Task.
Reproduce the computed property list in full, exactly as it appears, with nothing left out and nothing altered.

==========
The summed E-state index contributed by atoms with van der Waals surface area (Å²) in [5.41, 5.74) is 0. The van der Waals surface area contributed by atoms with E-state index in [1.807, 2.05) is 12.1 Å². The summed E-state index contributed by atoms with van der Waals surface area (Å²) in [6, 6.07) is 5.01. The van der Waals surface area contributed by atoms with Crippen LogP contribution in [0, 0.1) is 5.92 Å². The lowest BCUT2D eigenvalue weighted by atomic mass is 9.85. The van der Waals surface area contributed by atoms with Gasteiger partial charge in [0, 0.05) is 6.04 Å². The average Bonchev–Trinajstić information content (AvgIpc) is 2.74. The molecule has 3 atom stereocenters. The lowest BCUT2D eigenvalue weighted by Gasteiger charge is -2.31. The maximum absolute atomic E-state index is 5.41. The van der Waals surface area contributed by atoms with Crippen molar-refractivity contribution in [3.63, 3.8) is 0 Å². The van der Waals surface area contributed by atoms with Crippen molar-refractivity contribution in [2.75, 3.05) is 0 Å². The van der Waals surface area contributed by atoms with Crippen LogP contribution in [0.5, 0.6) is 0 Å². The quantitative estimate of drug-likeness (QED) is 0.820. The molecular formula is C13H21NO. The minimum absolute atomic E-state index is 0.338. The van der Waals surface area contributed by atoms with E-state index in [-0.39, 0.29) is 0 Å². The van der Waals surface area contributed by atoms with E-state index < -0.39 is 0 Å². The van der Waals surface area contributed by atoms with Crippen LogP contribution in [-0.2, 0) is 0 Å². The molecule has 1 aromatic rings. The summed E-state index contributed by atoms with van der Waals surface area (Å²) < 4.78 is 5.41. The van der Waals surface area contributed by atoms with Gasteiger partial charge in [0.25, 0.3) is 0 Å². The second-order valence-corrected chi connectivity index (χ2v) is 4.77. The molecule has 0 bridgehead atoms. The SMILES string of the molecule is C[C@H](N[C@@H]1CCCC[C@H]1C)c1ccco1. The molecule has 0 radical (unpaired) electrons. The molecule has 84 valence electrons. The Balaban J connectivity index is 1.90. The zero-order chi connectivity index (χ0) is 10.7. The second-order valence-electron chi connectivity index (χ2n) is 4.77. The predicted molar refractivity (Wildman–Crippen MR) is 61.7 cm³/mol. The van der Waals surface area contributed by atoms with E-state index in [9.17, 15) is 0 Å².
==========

The summed E-state index contributed by atoms with van der Waals surface area (Å²) in [5.41, 5.74) is 0. The van der Waals surface area contributed by atoms with E-state index in [1.807, 2.05) is 12.1 Å². The summed E-state index contributed by atoms with van der Waals surface area (Å²) in [6, 6.07) is 5.01. The van der Waals surface area contributed by atoms with Crippen LogP contribution in [0, 0.1) is 5.92 Å². The lowest BCUT2D eigenvalue weighted by atomic mass is 9.85. The van der Waals surface area contributed by atoms with Gasteiger partial charge in [0, 0.05) is 6.04 Å². The average Bonchev–Trinajstić information content (AvgIpc) is 2.74. The molecule has 3 atom stereocenters. The lowest BCUT2D eigenvalue weighted by Gasteiger charge is -2.31. The maximum absolute atomic E-state index is 5.41. The van der Waals surface area contributed by atoms with Crippen molar-refractivity contribution in [3.63, 3.8) is 0 Å². The van der Waals surface area contributed by atoms with Crippen molar-refractivity contribution in [2.75, 3.05) is 0 Å². The van der Waals surface area contributed by atoms with Crippen LogP contribution in [0.5, 0.6) is 0 Å². The quantitative estimate of drug-likeness (QED) is 0.820. The molecular formula is C13H21NO. The minimum absolute atomic E-state index is 0.338. The van der Waals surface area contributed by atoms with E-state index in [-0.39, 0.29) is 0 Å². The van der Waals surface area contributed by atoms with E-state index < -0.39 is 0 Å². The van der Waals surface area contributed by atoms with Crippen LogP contribution in [-0.2, 0) is 0 Å². The molecule has 1 aromatic rings. The summed E-state index contributed by atoms with van der Waals surface area (Å²) < 4.78 is 5.41. The van der Waals surface area contributed by atoms with Gasteiger partial charge in [0.25, 0.3) is 0 Å². The second-order valence-corrected chi connectivity index (χ2v) is 4.77. The molecule has 0 bridgehead atoms. The SMILES string of the molecule is C[C@H](N[C@@H]1CCCC[C@H]1C)c1ccco1. The molecule has 0 radical (unpaired) electrons. The molecule has 84 valence electrons. The Balaban J connectivity index is 1.90. The zero-order chi connectivity index (χ0) is 10.7. The second-order valence-electron chi connectivity index (χ2n) is 4.77. The predicted molar refractivity (Wildman–Crippen MR) is 61.7 cm³/mol. The van der Waals surface area contributed by atoms with E-state index in [9.17, 15) is 0 Å².